Last Wednesday, Zaib Shaikh, the lead actor from Little Mosque on the Prairie, participated in lecture discussing Canadian pluralism and Muslim identity post 9/11. Moderated by Dr. Shafique Virani, professor of Islamic Studies at U of T, the lecture was organized by the Faculty of Historical Studies and the U of T Religion in the Public Sphere.
“The Snider Lectures are an old tradition at the University of Toronto Mississauga,” said Professor Pierre Yves Robin in the opening remark of the lecture. “They are courtesy of Fletcher C. Snider, a graduate lawyer of the University of Toronto whose widow donated his entire estate to the trustees of the university on the condition that the money from his estate be used to fund lectures to be given by English publicists of prominence in belles letters.”
A draw for the lecture was Zarqa Nawaz, the creator of the award-winning CBC show. Nawaz and Shaikh started off their introductory speeches by thanking the professors at UTM who had a huge role in their undergraduate lives as mentors and nurtured them to pursue their passions.
Professor Shafique Virani initiated the talk by re-playing an episode from Little Mosque on the Prairie and engaged the audience in a discussion about the media.
According to Shaikh, Little Mosque on the Prairie was made after 9/11 to portray the average Muslim to the general Canadian audience. Shaikh thanked the Canadian ethos of multiculturalism that allowed the show to be aired and accepted by the Canadian Broadcasting Corporation.
Dr. Virani cited the statistics from the Harpers Magazine that 91% of articles in the British and national newspapers portray Muslims in a negative light. He also revealed that 19 out of 20 U.S. films with male Arab or Muslim characters depict them as greedy, violent or dishonest.
“The greatest platform to speak to a large group of people without the involvement of religion and politics is the arts,” said Shaikh.
According to Nawaz, the characters of the show are archetypes that one commonly sees in the Muslim and Canadian communities. Many of the program’s characters, said Nawaz, were inspired from her experiences as growing up in a Muslim neighborhood in Toronto and going to the mosque. Nawaz added that the protagonist, Babar, is a fundamentalist Imam, but his role as a single dad of a westernized and rebellious daughter attempts to humanize the character.
Similarly, the character of Rayyan, who is a doctor and a feminist figure who fights for the rights of Muslim women in the congregation, serves as a foil to Babar. Imam Ammar Rasheed, a Bay Street lawyer who found his calling as the religious leader of the Muslim community of Mercy, has a strong foundation in Islam and constantly questions and negotiates his faith while arguing with Babar.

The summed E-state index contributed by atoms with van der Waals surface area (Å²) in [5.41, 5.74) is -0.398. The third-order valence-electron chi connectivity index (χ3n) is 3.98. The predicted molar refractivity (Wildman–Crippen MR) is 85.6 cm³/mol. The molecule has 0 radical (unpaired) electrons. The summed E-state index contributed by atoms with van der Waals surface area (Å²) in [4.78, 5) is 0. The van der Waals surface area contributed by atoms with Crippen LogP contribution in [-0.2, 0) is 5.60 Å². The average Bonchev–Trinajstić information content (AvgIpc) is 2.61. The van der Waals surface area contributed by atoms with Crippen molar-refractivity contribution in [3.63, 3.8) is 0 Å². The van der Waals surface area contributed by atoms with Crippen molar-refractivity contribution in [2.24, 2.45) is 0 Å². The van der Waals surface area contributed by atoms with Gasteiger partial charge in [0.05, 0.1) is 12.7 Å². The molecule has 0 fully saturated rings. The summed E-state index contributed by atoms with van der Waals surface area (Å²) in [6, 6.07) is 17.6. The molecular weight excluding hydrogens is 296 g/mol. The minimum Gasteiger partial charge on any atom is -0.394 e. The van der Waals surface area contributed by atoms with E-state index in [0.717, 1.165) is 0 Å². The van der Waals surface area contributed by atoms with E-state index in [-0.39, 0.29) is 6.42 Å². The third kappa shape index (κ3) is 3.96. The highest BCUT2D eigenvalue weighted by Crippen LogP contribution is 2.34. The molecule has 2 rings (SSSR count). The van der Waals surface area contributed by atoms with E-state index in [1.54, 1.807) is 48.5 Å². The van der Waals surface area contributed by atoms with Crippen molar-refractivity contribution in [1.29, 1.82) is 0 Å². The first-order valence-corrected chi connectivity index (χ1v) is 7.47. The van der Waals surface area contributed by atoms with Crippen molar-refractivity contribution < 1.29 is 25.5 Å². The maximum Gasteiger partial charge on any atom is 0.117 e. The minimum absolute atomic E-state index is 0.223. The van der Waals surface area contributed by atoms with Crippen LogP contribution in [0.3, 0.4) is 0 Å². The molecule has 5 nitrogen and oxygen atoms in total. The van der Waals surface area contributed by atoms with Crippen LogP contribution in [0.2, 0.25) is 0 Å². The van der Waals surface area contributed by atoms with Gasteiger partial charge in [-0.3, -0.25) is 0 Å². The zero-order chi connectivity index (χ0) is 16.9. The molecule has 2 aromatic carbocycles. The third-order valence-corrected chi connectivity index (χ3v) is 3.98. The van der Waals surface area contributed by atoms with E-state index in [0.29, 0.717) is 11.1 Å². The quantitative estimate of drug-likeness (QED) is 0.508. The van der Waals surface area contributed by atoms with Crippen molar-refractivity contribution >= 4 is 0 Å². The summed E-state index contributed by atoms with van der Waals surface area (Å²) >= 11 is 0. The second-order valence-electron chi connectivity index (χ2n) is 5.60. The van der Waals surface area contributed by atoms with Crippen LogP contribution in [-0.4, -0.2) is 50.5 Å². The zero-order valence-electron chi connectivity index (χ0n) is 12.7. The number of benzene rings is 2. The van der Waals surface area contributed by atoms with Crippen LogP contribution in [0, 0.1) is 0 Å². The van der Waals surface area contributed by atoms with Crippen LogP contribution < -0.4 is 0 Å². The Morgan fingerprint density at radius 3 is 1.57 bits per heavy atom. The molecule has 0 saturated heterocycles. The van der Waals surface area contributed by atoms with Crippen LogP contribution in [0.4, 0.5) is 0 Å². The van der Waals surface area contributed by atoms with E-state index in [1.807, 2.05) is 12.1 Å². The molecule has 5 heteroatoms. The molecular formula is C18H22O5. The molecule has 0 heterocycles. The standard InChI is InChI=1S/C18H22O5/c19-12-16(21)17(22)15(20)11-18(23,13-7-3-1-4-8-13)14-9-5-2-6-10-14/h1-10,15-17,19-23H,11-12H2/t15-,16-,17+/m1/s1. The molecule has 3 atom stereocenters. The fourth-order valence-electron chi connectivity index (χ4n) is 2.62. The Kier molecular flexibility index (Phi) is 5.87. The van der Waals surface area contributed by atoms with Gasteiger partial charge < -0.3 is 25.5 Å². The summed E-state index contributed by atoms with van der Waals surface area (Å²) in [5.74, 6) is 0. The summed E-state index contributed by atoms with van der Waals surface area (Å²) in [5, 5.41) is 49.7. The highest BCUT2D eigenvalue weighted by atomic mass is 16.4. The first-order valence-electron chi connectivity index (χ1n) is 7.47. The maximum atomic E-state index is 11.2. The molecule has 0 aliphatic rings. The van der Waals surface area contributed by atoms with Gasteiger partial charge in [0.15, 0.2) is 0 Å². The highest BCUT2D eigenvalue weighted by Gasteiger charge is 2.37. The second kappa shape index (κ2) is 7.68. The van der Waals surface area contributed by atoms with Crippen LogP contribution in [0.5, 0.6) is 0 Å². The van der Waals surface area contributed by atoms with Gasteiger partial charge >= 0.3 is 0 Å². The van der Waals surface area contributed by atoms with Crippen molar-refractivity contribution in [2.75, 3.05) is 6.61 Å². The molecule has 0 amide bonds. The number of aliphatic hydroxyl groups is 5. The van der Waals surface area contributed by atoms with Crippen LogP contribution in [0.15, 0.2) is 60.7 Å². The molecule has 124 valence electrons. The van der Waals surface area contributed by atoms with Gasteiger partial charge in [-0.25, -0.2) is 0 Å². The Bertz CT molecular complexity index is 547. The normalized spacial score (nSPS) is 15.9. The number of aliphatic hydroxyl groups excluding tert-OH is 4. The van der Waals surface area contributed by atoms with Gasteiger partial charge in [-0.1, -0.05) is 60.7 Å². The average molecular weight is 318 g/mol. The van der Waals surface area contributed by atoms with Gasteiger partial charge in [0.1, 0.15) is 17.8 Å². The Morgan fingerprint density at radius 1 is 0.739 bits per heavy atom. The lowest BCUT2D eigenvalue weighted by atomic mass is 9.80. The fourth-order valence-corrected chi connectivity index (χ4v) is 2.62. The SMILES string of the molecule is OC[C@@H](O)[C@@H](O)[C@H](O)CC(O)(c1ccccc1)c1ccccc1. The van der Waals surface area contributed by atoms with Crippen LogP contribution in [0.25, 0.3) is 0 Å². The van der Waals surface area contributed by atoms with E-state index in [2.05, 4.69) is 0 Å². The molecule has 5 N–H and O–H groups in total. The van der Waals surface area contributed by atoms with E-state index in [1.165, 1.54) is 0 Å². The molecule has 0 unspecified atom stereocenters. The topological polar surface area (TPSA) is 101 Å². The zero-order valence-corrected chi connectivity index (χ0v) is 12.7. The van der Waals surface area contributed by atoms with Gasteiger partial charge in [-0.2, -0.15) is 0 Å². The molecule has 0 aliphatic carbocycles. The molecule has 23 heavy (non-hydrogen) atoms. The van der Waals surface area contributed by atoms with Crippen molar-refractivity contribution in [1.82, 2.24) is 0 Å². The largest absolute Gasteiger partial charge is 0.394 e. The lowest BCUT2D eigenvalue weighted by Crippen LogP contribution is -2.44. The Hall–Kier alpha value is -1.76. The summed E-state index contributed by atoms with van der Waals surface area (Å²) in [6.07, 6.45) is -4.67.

“Writing about Islam and its relationship with other communities is not easy and one has to be careful of not upsetting certain elements of the community,” Nawaz said during the lecture. She does not write in a vacuum and receives feedback from the audience and dramatic art students, along with the help of a diverse board of writers and directors who are Christians, Muslim and other religious backgrounds.
The dynamics on Little Mosque on the Prairie appealed to Shaikh. The actor enjoys working in comedies such as Little Mosque on the Prairie, and stated that “stereotypes are pointed out and the lens you look at the world is diverse, and if you look at the world in the most extreme of condition and make fun of the stereotypes, you end up with a hilarious result.”
Towards the end of the lecture, students had the opportunity to address the stars on topics such as Islam, arts and pluralism. The guests answered inquiries on various issues, such as whether racial profiling of Muslim communities at the airport exists, or how minority groups succeed in the media industry. They also discussed potential ideas for future episodes of the show.
In his closing remarks for the evening, Shaikh said that he wanted to leave the audience with the meaning of the word “impact,” which he said is the act of one body striking another.
“What happened on September 11 allowed all of us to learn what impact meant and the impression made by various cultural movements and strong reactions from all communities,” said Shaikh.